The handful of times I’ve reached for typing.TypeGuard in Python, I’ve always been confused by its behavior and ended up ditching it with a # type: ignore comment.

For the uninitiated, TypeGuard allows you to apply custom type narrowing1. For example, let’s say you have a function named pretty_print that accepts a few different types and prints them differently onto the console:

from typing import assert_never

def pretty_print(val: int | float | str) -> None:
    if isinstance(val, int):  # assert_type(val, int)
        print(f"Integer: {val}")

    elif isinstance(val, float):  # assert_type(val, float)
        print(f"Float: {val}")

    elif isinstance(val, str):  # assert_type(val, str)
        print(f"String: {val}")


If you run it through mypy, in each branch, the type checker automatically narrows the type and knows exactly what the type of val is. You can test the narrowed type in each branch with the typing.assert_type function.

This works well for 99% of cases, but occasionally, you need to check an incoming value more thoroughly to determine its type and want to take action based on the narrowed type. In those cases, just using isinstance may not be sufficient. So, you need to factor out the complex type checking logic into a separate function and return a boolean depending on whether the inbound value satisfies all the criteria to be of the expected type. For example:

from typing import TypedDict, TypeGuard

class Person(TypedDict):
    name: str
    age: int

def is_person(val: dict) -> TypeGuard[Person]:
        name, age = val["name"], val["age"]
    except KeyError:
        return False

    return len(name) > 1 and 0 < age < 150

def print_age(val: dict) -> None:
    if is_person(val):  # assert_type(val, Person)
        print(f"Age: {val['age']}")
        print("Not a person!")

Here, is_person first checks that the inbound dictionary conforms to the structure of the Person typeddict and then verifies that name is at least 1 character long and age is between 0 and 150.

This is a bit more involved than just checking the type with isinstance and the type checker needs a little more help from the user. Although the return type of the is_person function is bool, typing it with TypeGuard[Person] signals the type checker that if the inbound value satisfies all the constraints and the checker function returns True, the underlying type of val is Person.

You can see more examples of TypeGuard in PEP-6472.

All good. However, I find the behavior of TypeGuard a bit unintuitive whenever I need to couple it with union types. For example:

from typing import Any, TypeGuard

def is_non_zero_number(val: Any) -> TypeGuard[int | float]:
    return val != 0

def pretty_print(val: str | int | float) -> None:
    if is_non_zero_number(val):  # assert_type(val, int | float)
        print(f"Non zero number: {val}")

    else:  # assert_type(val, str | int | float); wat??
        print(f"String: {val}")

In the if branch, TypeGuard signals the type checker correctly that the narrowed type of the inbound value is int | float but in the else branch, I was expecting it to be str because the truthy if condition has already filtered out the int | float. But instead, we get str | int | float as the narrowed type. While there might be a valid reason behind this design choice, the resulting behavior with union types made TypeGuard fairly useless for cases I wanted to use it for.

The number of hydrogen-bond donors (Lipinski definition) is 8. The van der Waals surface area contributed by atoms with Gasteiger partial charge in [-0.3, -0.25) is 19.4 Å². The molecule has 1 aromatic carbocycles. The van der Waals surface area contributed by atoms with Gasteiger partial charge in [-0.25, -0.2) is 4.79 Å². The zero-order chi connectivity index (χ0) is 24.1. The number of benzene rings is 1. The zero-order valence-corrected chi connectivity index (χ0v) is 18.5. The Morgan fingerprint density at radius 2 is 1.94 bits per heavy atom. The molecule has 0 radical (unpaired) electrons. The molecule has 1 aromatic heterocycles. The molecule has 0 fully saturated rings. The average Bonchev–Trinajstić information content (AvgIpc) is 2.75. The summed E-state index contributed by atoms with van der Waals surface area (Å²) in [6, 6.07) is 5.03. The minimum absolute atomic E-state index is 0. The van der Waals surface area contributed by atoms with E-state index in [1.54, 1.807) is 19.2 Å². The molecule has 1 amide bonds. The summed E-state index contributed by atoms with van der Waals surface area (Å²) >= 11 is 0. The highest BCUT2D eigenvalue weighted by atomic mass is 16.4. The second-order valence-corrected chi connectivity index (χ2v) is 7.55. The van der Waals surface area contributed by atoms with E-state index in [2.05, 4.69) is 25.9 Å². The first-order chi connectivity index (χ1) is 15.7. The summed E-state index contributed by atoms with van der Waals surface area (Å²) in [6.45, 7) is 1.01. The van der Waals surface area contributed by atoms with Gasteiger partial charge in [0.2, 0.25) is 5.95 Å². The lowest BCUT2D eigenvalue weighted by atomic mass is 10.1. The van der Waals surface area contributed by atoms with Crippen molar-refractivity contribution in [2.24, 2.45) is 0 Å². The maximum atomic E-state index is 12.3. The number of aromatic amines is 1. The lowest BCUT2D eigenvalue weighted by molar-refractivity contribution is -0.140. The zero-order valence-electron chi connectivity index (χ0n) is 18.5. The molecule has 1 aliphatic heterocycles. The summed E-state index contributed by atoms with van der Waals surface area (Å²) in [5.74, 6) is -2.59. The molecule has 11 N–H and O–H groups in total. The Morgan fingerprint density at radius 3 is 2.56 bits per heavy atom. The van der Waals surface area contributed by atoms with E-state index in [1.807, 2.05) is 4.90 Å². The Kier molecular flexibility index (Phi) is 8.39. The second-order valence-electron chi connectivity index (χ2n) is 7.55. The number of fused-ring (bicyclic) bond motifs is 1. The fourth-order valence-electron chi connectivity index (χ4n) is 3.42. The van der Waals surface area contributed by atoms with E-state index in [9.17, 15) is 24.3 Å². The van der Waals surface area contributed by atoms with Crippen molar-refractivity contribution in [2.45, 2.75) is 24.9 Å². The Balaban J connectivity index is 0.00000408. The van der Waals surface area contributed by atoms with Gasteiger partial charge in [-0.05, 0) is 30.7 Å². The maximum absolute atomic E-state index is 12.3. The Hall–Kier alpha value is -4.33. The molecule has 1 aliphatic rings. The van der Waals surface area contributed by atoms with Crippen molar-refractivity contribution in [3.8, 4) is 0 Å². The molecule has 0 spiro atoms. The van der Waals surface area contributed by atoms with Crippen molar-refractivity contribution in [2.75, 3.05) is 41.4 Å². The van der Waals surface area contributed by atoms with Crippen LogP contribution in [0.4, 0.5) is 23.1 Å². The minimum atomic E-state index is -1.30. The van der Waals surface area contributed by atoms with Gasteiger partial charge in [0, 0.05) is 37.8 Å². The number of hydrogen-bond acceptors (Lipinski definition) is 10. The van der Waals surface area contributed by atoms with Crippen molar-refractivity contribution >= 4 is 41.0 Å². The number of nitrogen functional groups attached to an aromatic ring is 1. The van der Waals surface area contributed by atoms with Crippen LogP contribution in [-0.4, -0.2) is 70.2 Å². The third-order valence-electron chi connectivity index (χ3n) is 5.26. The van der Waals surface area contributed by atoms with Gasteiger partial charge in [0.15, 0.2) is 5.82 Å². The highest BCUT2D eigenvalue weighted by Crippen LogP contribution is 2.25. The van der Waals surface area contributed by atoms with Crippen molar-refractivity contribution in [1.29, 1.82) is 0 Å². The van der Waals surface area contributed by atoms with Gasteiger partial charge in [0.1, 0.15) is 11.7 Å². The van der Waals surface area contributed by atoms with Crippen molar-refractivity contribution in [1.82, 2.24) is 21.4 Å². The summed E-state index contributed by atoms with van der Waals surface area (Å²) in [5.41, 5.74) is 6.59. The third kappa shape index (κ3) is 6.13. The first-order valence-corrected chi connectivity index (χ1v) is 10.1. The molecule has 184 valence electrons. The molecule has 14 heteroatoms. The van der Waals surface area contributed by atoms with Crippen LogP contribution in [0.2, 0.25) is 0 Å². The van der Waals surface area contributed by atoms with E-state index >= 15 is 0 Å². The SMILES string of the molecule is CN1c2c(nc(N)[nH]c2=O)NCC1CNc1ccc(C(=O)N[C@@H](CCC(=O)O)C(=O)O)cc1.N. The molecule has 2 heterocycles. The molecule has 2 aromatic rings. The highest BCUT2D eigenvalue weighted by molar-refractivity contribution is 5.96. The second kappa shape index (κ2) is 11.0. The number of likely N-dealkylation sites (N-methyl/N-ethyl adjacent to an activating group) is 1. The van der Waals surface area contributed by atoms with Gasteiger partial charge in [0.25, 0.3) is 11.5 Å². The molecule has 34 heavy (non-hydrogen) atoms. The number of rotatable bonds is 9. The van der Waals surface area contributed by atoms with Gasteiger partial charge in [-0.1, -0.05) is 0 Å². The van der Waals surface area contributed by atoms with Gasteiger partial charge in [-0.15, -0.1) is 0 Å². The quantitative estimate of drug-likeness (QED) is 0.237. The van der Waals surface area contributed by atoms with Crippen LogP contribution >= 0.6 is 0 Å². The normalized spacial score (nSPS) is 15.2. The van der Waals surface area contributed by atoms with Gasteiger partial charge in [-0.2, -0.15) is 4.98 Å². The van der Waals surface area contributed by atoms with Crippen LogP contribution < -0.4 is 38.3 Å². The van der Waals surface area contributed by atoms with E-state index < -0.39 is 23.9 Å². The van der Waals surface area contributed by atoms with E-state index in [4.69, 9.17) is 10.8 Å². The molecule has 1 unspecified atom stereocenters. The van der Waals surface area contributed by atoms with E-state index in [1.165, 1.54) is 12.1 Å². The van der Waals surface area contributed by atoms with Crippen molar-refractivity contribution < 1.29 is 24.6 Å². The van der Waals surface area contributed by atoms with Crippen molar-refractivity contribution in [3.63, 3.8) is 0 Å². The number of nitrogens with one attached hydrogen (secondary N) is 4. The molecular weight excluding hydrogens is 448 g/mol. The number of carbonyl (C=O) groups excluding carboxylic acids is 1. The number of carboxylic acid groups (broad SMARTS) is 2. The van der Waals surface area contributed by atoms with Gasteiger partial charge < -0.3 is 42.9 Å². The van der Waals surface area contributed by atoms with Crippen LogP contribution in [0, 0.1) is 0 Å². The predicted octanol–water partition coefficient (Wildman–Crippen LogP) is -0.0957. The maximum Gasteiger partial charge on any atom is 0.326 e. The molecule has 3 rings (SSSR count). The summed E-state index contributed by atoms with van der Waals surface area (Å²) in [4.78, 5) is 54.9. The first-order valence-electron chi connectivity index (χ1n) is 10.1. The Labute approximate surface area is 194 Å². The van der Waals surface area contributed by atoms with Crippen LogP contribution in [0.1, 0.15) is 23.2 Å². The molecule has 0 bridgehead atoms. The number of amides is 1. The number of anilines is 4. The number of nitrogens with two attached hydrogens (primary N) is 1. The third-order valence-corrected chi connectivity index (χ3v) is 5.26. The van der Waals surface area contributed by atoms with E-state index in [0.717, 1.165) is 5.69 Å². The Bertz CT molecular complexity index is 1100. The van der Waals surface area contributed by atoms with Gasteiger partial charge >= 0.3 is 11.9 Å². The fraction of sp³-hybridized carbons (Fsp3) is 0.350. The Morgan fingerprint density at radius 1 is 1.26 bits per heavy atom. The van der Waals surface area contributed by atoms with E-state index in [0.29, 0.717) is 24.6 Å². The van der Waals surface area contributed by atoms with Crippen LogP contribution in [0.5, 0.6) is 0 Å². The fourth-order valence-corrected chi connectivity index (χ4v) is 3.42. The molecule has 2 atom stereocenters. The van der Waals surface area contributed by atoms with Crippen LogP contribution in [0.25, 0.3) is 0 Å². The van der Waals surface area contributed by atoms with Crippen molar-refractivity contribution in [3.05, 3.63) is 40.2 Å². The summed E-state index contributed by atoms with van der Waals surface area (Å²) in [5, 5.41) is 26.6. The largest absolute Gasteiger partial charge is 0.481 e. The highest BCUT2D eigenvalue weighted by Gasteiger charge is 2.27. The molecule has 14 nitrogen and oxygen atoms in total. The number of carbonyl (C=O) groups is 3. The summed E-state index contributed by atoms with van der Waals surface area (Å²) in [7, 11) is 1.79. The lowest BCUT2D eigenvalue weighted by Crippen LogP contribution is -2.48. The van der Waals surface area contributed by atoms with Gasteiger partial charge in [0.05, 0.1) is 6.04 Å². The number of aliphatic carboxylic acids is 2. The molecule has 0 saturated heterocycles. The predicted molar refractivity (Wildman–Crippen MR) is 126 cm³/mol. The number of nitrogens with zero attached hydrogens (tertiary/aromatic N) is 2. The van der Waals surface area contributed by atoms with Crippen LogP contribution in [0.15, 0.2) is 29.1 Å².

TypeIs has been introduced via PEP-7423 to fix exactly that. The PEP agrees that people might find the current behavior of TypeGuard a bit unexpected and introducing another construct with a slightly different behavior doesn’t make things any less confusing.

We acknowledge that this leads to an unfortunate situation where there are two constructs with a similar purpose and similar semantics. We believe that users are more likely to want the behavior of TypeIs, the new form proposed in this PEP, and therefore we recommend that documentation emphasize TypeIs over TypeGuard as a more commonly applicable tool.

TypeGuard and TypeIs have similar semantics, except, the latter can narrow the type in both the if and else branches of a conditional. Here’s another example with a union type where TypeIs does what I expected TypeGuard to do:

import sys

if sys.version_info > (3, 13):  # TypeIs is available in Python 3.13+
    from typing import TypeIs
    from typing_extensions import TypeIs

def is_number(value: object) -> TypeIs[int | float | complex]:
    return isinstance(value, (int, float, complex))

def pretty_print(val: str | int | float | complex) -> None:
    if is_number(val):  # assert_type(val, int | float | complex)
    else:  # assert_type(val, str)
        print("Not a number!")

Notice that TypeIs has now correctly narrowed the type in the else branch as well. This would’ve also worked had we returned early from the pretty_print function in the if branch and skipped the else branch altogether. Exactly what I need!

Here are a few typeshed stubs4 for the stdlib functions in the inspect module that are already taking advantage of the new TypeIs construct:

# fmt: off

def isgenerator(obj: object) -> TypeIs[GeneratorType[Any, Any, Any]]: ...
def iscoroutine(obj: object) -> TypeIs[CoroutineType[Any, Any, Any]]: ...
def isawaitable(obj: object) -> TypeIs[Awaitable[Any]]: ...
def isasyncgen(object: object) -> TypeIs[AsyncGeneratorType[Any, Any]]: ...
def istraceback(object: object) -> TypeIs[TracebackType]: ...

# and so on and so forth

Recent posts

  • Protobuffed contracts
  • ETag and HTTP caching
  • Crossing the CORS crossroad
  • Dysfunctional options pattern in Go
  • Einstellung effect
  • Strategy pattern in Go
  • Anemic stack traces in Go
  • Retry function in Go
  • Type assertion vs type switches in Go
  • Patching pydantic settings in pytest